Times are changing. Unfortunately, obesity in the US has greatly increased and the sadder part is, it has with regard to children as well. What used to be standard medical guidelines in treating children, are now evolving. Children have medical issues and complications these days from their eating habits, that they didn't years ago. Doctors have now recognized this growing concern.
New guidelines are suggesting that children between the ages of 9 and 11 start to be screened for high cholesterol. These guidelines also suggest that these same children be screened again between the ages of 17 and 21 years of age.
The reason is, with poorer eating habits and less exercise, heart disease is a concern in this population. Keeping children's cholesterol in the healthy range may prevent the onset of heart disease. The sooner a problem can be recognized and dealt with, the better overall health this person will have down the road as an adult. High cholesterol is the leading cause of hardening of the arteries and heart disease.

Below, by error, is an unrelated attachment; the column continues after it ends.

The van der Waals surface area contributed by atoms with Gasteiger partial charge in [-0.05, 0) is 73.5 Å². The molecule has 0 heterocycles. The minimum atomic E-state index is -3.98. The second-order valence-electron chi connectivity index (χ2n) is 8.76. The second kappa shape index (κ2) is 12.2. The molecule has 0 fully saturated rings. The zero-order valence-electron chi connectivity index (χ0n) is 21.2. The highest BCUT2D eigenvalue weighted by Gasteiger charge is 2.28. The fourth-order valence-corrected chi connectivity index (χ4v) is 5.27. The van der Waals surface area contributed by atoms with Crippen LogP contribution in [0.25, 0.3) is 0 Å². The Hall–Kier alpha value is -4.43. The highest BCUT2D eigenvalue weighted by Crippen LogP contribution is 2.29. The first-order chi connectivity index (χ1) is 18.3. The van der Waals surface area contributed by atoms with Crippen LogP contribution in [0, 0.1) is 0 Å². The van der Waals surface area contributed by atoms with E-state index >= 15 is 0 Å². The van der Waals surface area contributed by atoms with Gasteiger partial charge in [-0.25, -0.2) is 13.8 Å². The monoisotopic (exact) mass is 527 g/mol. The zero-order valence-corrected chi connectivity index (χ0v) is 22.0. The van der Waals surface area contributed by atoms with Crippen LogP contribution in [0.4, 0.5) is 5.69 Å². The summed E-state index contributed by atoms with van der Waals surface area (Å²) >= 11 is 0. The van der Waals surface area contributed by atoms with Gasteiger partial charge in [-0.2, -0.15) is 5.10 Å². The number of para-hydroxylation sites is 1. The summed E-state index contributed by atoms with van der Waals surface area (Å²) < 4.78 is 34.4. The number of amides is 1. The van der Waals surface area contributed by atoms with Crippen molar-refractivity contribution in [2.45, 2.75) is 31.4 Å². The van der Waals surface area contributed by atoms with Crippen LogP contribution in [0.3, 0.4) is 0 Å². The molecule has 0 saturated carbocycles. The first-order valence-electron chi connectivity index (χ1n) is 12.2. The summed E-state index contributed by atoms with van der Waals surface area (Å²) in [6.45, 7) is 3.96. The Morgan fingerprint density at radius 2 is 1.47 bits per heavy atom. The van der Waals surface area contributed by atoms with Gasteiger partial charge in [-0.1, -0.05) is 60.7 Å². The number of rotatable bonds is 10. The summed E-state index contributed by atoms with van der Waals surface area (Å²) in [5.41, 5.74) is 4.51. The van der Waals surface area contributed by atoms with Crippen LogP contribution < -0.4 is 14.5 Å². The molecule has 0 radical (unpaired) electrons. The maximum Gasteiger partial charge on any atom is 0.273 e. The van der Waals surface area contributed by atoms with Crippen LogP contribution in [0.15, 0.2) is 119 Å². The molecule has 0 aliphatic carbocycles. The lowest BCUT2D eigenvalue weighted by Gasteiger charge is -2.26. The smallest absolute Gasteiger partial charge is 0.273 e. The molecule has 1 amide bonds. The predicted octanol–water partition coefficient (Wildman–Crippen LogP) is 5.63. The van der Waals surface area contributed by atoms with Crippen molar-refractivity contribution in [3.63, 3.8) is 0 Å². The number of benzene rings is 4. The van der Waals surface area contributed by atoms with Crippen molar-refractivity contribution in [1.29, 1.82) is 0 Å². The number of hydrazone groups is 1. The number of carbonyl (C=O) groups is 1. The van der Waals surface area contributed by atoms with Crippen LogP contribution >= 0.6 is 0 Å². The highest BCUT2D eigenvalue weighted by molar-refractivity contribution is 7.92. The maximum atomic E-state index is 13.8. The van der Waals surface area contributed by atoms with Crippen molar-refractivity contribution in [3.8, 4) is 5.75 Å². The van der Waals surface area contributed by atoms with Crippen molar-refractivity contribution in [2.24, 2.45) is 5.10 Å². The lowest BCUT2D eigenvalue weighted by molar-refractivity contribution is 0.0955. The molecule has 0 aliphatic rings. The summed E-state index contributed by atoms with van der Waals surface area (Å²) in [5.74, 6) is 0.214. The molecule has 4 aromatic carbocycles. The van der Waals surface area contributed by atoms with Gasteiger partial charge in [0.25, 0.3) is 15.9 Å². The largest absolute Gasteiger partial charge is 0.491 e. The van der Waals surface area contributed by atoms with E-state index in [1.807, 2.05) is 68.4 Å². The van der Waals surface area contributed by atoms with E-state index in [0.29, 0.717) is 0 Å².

Originally, children with "risk factors" were only being considered for this testing, but recent suggestions are that all children in these age brackets be tested to see if anything can be detected before symptoms even appear.
Pediatricians, overall, are backing this suggestion and say that not only does cholesterol testing need to be performed, but healthy lifestyles must be adopted, blood pressure should be checked and a body mass index performed and monitored.
Teaching children the importance of physical activity, healthy eating and not to smoke are key. This will help them in the "low risk" status as children and help prevent risk of future heart problems as adults.
The lower you can keep your risk up to ages 40 - 50, the less likely you wil be to have heart disease.
Attached is the article from Web MD explaining the new guidelines and medical suggestions. http://children.webmd.com/news/20111111/a-wake-up-call-all-children-should-be-tested-for-high-cholesterol
Consider this with your own children, and discuss the concern with your child's doctor to be sure all necessary testing is being done.
Recognizing and addressing the problem, before it's too late, is the only answer.